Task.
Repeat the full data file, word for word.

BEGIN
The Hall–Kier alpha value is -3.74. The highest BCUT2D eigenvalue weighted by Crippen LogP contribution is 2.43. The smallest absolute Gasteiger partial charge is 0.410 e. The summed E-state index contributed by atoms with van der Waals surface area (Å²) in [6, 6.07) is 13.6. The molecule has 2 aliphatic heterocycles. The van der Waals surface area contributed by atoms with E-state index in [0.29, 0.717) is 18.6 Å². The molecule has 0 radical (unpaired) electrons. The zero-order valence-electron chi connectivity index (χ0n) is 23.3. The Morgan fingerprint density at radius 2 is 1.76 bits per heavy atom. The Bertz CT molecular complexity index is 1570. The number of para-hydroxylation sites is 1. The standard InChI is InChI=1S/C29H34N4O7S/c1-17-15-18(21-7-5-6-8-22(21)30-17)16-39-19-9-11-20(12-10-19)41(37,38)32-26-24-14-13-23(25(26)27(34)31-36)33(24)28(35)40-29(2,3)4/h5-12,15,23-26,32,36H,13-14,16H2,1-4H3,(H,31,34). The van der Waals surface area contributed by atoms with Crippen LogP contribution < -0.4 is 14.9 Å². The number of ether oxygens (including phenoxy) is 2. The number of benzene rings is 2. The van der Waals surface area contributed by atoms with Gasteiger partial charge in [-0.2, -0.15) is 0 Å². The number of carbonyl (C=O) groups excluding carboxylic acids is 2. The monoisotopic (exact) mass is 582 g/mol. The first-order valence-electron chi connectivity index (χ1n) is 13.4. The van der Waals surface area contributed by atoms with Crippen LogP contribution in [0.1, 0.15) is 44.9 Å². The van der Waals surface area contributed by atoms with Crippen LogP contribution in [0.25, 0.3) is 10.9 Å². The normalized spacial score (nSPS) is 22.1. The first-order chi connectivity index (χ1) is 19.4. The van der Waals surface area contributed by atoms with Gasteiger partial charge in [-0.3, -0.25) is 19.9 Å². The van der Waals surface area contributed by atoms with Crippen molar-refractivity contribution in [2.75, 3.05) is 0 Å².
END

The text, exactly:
The Hall–Kier alpha value is -3.74. The highest BCUT2D eigenvalue weighted by Crippen LogP contribution is 2.43. The smallest absolute Gasteiger partial charge is 0.410 e. The summed E-state index contributed by atoms with van der Waals surface area (Å²) in [6, 6.07) is 13.6. The molecule has 2 aliphatic heterocycles. The van der Waals surface area contributed by atoms with E-state index in [0.29, 0.717) is 18.6 Å². The molecule has 0 radical (unpaired) electrons. The zero-order valence-electron chi connectivity index (χ0n) is 23.3. The Morgan fingerprint density at radius 2 is 1.76 bits per heavy atom. The Bertz CT molecular complexity index is 1570. The number of para-hydroxylation sites is 1. The standard InChI is InChI=1S/C29H34N4O7S/c1-17-15-18(21-7-5-6-8-22(21)30-17)16-39-19-9-11-20(12-10-19)41(37,38)32-26-24-14-13-23(25(26)27(34)31-36)33(24)28(35)40-29(2,3)4/h5-12,15,23-26,32,36H,13-14,16H2,1-4H3,(H,31,34). The van der Waals surface area contributed by atoms with Crippen LogP contribution < -0.4 is 14.9 Å². The number of ether oxygens (including phenoxy) is 2. The number of benzene rings is 2. The van der Waals surface area contributed by atoms with Gasteiger partial charge in [-0.2, -0.15) is 0 Å². The number of carbonyl (C=O) groups excluding carboxylic acids is 2. The monoisotopic (exact) mass is 582 g/mol. The first-order valence-electron chi connectivity index (χ1n) is 13.4. The van der Waals surface area contributed by atoms with Crippen LogP contribution in [0.1, 0.15) is 44.9 Å². The van der Waals surface area contributed by atoms with Crippen LogP contribution in [0.25, 0.3) is 10.9 Å². The normalized spacial score (nSPS) is 22.1. The first-order chi connectivity index (χ1) is 19.4. The van der Waals surface area contributed by atoms with Gasteiger partial charge in [-0.3, -0.25) is 19.9 Å². The van der Waals surface area contributed by atoms with Crippen molar-refractivity contribution in [2.75, 3.05) is 0 Å².